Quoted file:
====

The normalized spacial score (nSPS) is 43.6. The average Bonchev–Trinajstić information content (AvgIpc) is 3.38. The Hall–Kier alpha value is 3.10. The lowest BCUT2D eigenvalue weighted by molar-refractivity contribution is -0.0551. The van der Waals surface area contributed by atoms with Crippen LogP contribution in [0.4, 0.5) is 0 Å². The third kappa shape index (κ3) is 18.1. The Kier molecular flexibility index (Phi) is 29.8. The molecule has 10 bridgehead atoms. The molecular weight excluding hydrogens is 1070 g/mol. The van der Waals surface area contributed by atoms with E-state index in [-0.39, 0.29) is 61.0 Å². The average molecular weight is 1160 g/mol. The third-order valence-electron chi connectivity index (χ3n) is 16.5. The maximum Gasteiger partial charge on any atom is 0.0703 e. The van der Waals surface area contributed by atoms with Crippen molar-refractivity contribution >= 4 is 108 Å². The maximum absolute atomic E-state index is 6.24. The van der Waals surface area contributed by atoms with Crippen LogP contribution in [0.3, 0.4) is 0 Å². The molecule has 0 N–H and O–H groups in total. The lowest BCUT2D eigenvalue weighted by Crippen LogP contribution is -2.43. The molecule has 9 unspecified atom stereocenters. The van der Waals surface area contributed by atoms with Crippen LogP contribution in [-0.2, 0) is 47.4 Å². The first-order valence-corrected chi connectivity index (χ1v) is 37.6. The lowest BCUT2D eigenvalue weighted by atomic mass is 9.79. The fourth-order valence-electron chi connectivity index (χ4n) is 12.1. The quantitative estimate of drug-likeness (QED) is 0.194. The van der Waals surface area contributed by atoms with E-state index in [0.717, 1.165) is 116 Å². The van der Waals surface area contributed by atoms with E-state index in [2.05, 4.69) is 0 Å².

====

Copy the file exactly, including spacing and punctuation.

The normalized spacial score (nSPS) is 43.6. The average Bonchev–Trinajstić information content (AvgIpc) is 3.38. The Hall–Kier alpha value is 3.10. The lowest BCUT2D eigenvalue weighted by molar-refractivity contribution is -0.0551. The van der Waals surface area contributed by atoms with Crippen LogP contribution in [0.4, 0.5) is 0 Å². The third kappa shape index (κ3) is 18.1. The Kier molecular flexibility index (Phi) is 29.8. The molecule has 10 bridgehead atoms. The molecular weight excluding hydrogens is 1070 g/mol. The van der Waals surface area contributed by atoms with E-state index in [-0.39, 0.29) is 61.0 Å². The average molecular weight is 1160 g/mol. The third-order valence-electron chi connectivity index (χ3n) is 16.5. The maximum Gasteiger partial charge on any atom is 0.0703 e. The van der Waals surface area contributed by atoms with Crippen molar-refractivity contribution >= 4 is 108 Å². The maximum absolute atomic E-state index is 6.24. The van der Waals surface area contributed by atoms with Crippen LogP contribution in [0.3, 0.4) is 0 Å². The molecule has 0 N–H and O–H groups in total. The lowest BCUT2D eigenvalue weighted by Crippen LogP contribution is -2.43. The molecule has 9 unspecified atom stereocenters. The van der Waals surface area contributed by atoms with Crippen LogP contribution in [-0.2, 0) is 47.4 Å². The first-order valence-corrected chi connectivity index (χ1v) is 37.6. The lowest BCUT2D eigenvalue weighted by atomic mass is 9.79. The fourth-order valence-electron chi connectivity index (χ4n) is 12.1. The quantitative estimate of drug-likeness (QED) is 0.194. The van der Waals surface area contributed by atoms with E-state index in [0.717, 1.165) is 116 Å². The van der Waals surface area contributed by atoms with E-state index in [2.05, 4.69) is 0 Å².